Poverty in Early Childhood
Results in Smaller Brain Size

Kermit Cole
3
25

Researchers from the departments of psychiatry, radiology, psychology and neuroscience at Washington University tracked the emotional and brain development of 145 preschoolers for 10 years, finding a link between early childhood poverty and smaller brain size. “These study findings demonstrated that exposure to poverty during early childhood is associated with smaller white matter, cortical grey matter, and hippocampal and amygdala volumes,” concluded the authors in yesterday’s JAMA Pediatrics.

Abstract →

Luby, J., Belden, A., Botteron, K., Marrus, N, et al; The Effects of Poverty on Childhood Brain Development. JAMA Pediatrics. Published online October 28, 2013. doi:10.1001/jamapediatrics.2013.3139

Of further interest;
Brain development affected in poor children, researchers find (CBC News)

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Kermit Cole
Kermit Cole, MFT, founding editor of Mad in America, works in Santa Fe, New Mexico as a couples and family therapist. Inspired by Open Dialogue, he works as part of a team and consults with couples and families that have members identified as patients. His work in residential treatment — largely with severely traumatized and/or "psychotic" clients — led to an appreciation of the power and beauty of systemic philosophy and practice, as the alternative to the prevailing focus on individual pathology. A former film-maker, he has undergraduate and master's degrees in psychology from Harvard University, as well as an MFT degree from the Council for Relationships in Philadelphia. He is a doctoral candidate with the Taos Institute and the Free University of Brussels. You can reach him at [email protected]

3 COMMENTS

  1. I can just see it now: tens of thousands of psychiatrist across the country are going “hmm, looks like just about everything causes brain shrinkage/damage. Mental illness, stress, poverty. So I guess it’s no big deal that we’re having to accept neuroleptic drugs to be brain damaging, it turns out it’s not really a big deal at all. Here’s to putting another thousand kids on Risperdal!”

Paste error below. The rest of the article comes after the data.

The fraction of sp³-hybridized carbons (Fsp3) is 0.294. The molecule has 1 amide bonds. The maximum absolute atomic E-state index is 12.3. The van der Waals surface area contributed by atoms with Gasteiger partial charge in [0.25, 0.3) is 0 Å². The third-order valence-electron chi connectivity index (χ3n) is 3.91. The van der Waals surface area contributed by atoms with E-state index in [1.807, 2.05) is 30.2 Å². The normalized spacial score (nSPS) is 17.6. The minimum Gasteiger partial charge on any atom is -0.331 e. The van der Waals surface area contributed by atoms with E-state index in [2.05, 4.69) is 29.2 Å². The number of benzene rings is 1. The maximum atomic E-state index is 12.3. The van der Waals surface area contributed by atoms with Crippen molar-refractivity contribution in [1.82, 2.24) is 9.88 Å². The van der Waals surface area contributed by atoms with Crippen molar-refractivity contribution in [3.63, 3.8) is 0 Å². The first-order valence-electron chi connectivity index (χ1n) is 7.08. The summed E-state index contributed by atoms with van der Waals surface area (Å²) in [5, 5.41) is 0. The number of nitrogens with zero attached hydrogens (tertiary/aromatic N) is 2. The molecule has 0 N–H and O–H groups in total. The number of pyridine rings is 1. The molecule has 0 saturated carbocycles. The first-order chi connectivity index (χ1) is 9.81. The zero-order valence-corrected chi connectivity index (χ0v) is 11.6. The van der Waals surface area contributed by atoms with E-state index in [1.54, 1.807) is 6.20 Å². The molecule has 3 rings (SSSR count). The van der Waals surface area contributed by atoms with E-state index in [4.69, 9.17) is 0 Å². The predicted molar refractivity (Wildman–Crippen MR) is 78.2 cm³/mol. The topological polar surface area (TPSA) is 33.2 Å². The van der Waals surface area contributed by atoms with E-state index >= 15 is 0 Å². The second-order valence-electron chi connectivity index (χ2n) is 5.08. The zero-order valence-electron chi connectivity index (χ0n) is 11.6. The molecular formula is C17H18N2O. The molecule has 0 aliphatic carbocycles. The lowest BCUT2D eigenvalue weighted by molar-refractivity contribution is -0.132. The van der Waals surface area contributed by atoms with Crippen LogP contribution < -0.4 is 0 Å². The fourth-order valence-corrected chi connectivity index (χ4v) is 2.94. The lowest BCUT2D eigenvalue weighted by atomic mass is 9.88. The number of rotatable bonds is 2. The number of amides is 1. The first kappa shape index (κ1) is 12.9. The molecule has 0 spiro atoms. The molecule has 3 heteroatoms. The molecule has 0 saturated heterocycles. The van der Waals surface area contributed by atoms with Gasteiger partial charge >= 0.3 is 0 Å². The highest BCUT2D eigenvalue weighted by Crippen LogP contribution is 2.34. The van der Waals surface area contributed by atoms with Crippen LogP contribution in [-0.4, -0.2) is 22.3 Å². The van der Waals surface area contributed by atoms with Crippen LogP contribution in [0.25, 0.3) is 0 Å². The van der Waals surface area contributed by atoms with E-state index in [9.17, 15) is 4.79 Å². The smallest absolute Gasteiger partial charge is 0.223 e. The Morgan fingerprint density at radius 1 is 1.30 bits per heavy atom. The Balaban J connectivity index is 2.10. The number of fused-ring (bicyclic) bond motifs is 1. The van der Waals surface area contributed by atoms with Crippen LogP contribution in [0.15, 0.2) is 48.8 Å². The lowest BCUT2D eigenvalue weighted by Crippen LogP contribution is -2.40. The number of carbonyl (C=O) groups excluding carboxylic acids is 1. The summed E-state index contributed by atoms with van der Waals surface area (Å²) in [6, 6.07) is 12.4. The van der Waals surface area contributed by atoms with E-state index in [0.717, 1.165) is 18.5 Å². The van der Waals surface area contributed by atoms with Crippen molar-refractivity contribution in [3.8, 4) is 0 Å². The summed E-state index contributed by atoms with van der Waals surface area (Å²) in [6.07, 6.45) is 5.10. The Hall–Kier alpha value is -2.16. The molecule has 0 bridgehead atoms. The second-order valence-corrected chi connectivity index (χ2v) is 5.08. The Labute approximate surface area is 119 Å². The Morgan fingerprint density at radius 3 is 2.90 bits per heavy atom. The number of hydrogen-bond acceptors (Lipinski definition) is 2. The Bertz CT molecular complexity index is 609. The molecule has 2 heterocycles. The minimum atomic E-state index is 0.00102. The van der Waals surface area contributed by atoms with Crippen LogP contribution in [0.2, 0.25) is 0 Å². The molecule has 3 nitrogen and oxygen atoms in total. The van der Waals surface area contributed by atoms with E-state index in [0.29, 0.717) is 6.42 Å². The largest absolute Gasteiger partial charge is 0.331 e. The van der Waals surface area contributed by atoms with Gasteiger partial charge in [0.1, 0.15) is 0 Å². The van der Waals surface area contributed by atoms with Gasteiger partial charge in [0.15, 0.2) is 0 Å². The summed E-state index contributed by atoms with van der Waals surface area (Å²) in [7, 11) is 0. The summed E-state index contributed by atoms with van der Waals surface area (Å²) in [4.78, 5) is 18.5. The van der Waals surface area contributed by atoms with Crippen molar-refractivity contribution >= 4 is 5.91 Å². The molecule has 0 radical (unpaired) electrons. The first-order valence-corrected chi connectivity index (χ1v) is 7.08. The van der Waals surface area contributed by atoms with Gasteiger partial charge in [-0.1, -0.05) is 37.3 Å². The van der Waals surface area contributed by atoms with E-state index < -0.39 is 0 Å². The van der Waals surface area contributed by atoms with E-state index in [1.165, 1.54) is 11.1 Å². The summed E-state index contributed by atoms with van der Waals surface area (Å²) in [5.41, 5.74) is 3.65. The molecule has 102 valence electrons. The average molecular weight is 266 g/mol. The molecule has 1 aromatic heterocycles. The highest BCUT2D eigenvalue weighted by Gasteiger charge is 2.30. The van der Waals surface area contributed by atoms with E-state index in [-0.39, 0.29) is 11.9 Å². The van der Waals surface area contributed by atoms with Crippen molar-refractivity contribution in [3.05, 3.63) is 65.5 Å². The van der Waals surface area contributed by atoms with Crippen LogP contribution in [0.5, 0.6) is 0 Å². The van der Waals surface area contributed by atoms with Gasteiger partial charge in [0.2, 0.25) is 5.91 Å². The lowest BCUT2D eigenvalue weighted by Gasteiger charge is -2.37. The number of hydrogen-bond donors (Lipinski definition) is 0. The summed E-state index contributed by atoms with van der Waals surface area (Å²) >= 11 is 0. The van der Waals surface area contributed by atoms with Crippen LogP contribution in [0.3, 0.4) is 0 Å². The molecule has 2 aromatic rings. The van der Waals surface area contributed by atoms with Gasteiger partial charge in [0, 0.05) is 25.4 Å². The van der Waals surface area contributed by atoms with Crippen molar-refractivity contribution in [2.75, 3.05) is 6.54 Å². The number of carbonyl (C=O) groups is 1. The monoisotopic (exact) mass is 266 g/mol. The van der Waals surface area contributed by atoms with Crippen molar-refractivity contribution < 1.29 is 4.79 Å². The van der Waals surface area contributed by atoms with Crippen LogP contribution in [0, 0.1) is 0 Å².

2. For the two modes of research and types of intervention, I think that it’s the same river, but different undercurrents. Or else, it should be put that it’s different undercurrents, but the very same limited access river of suits, labs, and laws.

    Duh, poverty hurts a kid in America.

    However, the researchers identify the relevant variables. But there is some residue from “broken-brain theory” in having to omit statements that directly implicate the affect on the children who have the brains, and not just some way they will be ready for their check-ups.

  3. I see a different spin being put on this. The kids are poor BECAUSE THEY HAVE SMALLER BRAINS!!! They are born to poor parents, who undoubtedly also have smaller brains, which proves that poverty is a genetic condition and we don’t have to worry about fighting poverty, because it’s really their brains’ fault after all. What an awesome discovery!

    (Just in case anyone misinterprets, the above is to be read with dripping sarcasm and irony. But it wouldn’t shock me if some biopsych proponent came up with that interpretation for real.)

    —- Steve